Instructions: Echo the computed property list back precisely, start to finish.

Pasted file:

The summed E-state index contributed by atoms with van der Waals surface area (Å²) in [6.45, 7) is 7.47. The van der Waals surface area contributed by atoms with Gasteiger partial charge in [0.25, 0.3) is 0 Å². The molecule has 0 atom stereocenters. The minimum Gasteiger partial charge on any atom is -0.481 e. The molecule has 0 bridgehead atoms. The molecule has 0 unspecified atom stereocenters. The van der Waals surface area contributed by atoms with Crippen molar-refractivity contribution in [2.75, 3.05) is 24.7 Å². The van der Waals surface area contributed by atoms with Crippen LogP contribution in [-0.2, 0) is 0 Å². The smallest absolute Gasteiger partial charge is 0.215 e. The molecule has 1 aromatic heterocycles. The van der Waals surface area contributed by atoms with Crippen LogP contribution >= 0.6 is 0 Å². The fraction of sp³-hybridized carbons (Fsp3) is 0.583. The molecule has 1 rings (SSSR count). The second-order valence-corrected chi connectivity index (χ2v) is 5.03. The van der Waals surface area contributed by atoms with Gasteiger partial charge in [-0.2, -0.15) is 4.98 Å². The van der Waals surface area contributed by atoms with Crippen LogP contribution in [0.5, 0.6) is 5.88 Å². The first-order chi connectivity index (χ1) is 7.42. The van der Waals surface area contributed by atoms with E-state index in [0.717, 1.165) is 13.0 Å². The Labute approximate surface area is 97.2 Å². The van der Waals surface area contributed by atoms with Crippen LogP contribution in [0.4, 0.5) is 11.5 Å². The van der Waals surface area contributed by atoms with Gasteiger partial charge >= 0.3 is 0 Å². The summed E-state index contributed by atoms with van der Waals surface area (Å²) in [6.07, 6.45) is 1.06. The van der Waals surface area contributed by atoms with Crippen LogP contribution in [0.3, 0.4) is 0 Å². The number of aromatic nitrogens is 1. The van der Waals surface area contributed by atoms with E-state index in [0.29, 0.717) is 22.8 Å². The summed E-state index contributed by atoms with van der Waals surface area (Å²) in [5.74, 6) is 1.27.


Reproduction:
The summed E-state index contributed by atoms with van der Waals surface area (Å²) in [6.45, 7) is 7.47. The van der Waals surface area contributed by atoms with Gasteiger partial charge in [0.25, 0.3) is 0 Å². The molecule has 0 atom stereocenters. The minimum Gasteiger partial charge on any atom is -0.481 e. The molecule has 0 bridgehead atoms. The molecule has 0 unspecified atom stereocenters. The van der Waals surface area contributed by atoms with Crippen molar-refractivity contribution in [2.75, 3.05) is 24.7 Å². The van der Waals surface area contributed by atoms with Crippen LogP contribution in [-0.2, 0) is 0 Å². The smallest absolute Gasteiger partial charge is 0.215 e. The molecule has 1 aromatic heterocycles. The van der Waals surface area contributed by atoms with Crippen LogP contribution >= 0.6 is 0 Å². The fraction of sp³-hybridized carbons (Fsp3) is 0.583. The molecule has 1 rings (SSSR count). The second-order valence-corrected chi connectivity index (χ2v) is 5.03. The van der Waals surface area contributed by atoms with Gasteiger partial charge in [-0.2, -0.15) is 4.98 Å². The van der Waals surface area contributed by atoms with Crippen LogP contribution in [0.5, 0.6) is 5.88 Å². The first-order chi connectivity index (χ1) is 7.42. The van der Waals surface area contributed by atoms with E-state index in [0.717, 1.165) is 13.0 Å². The Labute approximate surface area is 97.2 Å². The van der Waals surface area contributed by atoms with Crippen LogP contribution in [0.4, 0.5) is 11.5 Å². The van der Waals surface area contributed by atoms with Gasteiger partial charge >= 0.3 is 0 Å². The summed E-state index contributed by atoms with van der Waals surface area (Å²) in [6.07, 6.45) is 1.06. The van der Waals surface area contributed by atoms with Crippen LogP contribution in [0.3, 0.4) is 0 Å². The number of aromatic nitrogens is 1. The van der Waals surface area contributed by atoms with E-state index in [0.29, 0.717) is 22.8 Å². The summed E-state index contributed by atoms with van der Waals surface area (Å²) in [5.74, 6) is 1.27.